EDINBURG — For former football standout Steve Alaniz, the pace is much slower these days than in the 1980s. But that’s exactly how the 1985 Edinburg High and 1989 Notre Dame graduate prefers it.
He’ll be recognized one more time for his career this evening when he is inducted along with the rest of the 2018 class into the RGV Sports Hall of Fame.
His values remain the same as always. He is still humble and wants to stay away from the limelight. He’s proud of his time on the field but even more so of his life, family and the doors opened by his athletic ability and education.
“That was on my parents,” Alaniz said. “My mom (Lani) and dad (Rene) were really big on making sure you did everything the right way. Making sure you earned everything, that you did your work, that there were no shortcuts. Big on making sure that you were friendly to everybody and you tried to help anybody anytime you could.”
He has photos and memorabilia from his time on the 1988 Notre Dame team that earned a national title.
The Edinburg High and Notre Dame grad said he was lucky to play under two coaching legends.
“Edinburg High had a great tradition, and coach Richard Flores put together a great system,” Alaniz said. “From junior high on, you’re a part of that Bobcat family, so it was special going through there. Flores had a way of showing he believed in us. Therefore, we did everything we could to play for each other.”
His connection with Bobcats quarterback John Paul Cantu put the team among the state’s best during the 1984 season. Cantu was the Class 5A passing leader with 2,075 yards, while Alaniz had 68 catches to rank second in Texas.
His next coach was Gerry Faust, the coach who recruited Alaniz, but Faust’s replacement Lou Holtz would be the man who led Notre Dame to the program’s 11th title.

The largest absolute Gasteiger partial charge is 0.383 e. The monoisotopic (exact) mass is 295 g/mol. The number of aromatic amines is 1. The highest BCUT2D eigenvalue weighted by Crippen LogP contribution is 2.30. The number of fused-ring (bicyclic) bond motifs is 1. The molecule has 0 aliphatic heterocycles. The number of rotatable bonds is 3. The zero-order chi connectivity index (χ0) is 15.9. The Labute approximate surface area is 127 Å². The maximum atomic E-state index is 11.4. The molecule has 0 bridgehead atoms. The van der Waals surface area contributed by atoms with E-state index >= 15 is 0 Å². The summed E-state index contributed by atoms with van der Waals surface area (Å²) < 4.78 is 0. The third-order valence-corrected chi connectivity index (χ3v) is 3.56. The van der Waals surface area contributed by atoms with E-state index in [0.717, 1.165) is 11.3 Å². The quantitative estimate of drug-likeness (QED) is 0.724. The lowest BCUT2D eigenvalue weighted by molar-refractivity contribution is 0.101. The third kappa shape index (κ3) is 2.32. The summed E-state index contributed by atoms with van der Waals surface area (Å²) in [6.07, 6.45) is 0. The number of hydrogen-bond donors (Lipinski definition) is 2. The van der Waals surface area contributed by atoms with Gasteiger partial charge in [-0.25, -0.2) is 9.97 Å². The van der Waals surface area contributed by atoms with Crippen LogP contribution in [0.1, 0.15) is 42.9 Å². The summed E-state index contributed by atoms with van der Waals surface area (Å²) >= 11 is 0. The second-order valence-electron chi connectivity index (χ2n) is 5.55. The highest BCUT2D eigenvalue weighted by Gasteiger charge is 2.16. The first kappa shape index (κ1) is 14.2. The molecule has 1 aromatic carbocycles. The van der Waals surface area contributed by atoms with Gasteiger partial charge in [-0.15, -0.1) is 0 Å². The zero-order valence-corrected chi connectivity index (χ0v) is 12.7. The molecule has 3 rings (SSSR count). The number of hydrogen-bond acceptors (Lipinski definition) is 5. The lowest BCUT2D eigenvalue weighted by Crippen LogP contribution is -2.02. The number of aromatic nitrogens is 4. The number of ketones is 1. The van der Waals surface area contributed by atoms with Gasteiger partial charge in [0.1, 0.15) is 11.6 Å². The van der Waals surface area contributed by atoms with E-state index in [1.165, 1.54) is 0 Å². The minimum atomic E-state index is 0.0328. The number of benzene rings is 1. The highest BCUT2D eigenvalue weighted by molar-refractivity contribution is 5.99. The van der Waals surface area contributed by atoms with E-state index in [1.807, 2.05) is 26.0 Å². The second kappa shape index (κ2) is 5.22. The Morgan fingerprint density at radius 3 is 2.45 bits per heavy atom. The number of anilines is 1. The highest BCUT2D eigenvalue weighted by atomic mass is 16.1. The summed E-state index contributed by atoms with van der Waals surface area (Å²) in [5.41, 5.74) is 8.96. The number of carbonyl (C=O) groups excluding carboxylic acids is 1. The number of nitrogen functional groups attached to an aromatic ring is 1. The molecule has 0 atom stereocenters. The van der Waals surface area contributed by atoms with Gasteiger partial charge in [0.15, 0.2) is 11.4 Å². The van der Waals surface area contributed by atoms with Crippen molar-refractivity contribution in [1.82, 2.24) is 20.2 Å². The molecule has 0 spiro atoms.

“To be able to go to the next level and get on a national team was… a lot of luck involved,” Alaniz said. “When Notre Dame did recruit me, we were a 5-6 team. Coach Holtz came my sophomore year and turned it around in three years.”
“You know you’re lucky to be on the team because you’re on the team and you are winning, but you don’t realize how lucky you are until you’re away from the game,” Alaniz said. “I was just very fortunate to be connected to teams where the coaches were just very good at what they were doing. “
Recruiting was different in his era.
Being a standout athlete helped, but that still didn’t guarantee his talent would get noticed. The days of self-promotion, recruiting portals and even showcase camps had not yet dawned.
“Summer camps were against UIL rules back when I played,” Alaniz said. “The only time that someone could see you play was in a game. They’d get film from you. A Notre Dame coach actually went to go see a basketball game in Brownsville. A lot of it is also dependent on people they know that can give them an evaluation that they trust.”
At EHS, Alaniz also lettered in basketball, golf and track and field. He feels today’s athletes should try to diversify and play different sports.
His 6-foot-2-inch, 185-pound frame, in addition to his father’s connection with then-University of Texas coach Fred Akers, made Alaniz a target for educational and athletic powerhouses like Stanford, Texas and, of course, Notre Dame.
After 30 years and one championship ring earned in his final collegiate game, it’s safe to say he made the right choice.
The wide receiver was a cog in a powerful Notre Dame machine that ran the ball more than it passed. Alaniz said the values learned in his household, his high school and his community helped him fit into a special group.
“That (my values) was just a part of me,” Alaniz said. “And that helps to be a part of a team. If all your teammates are thinking that way… Character is a big part of chemistry and being successful in sports.”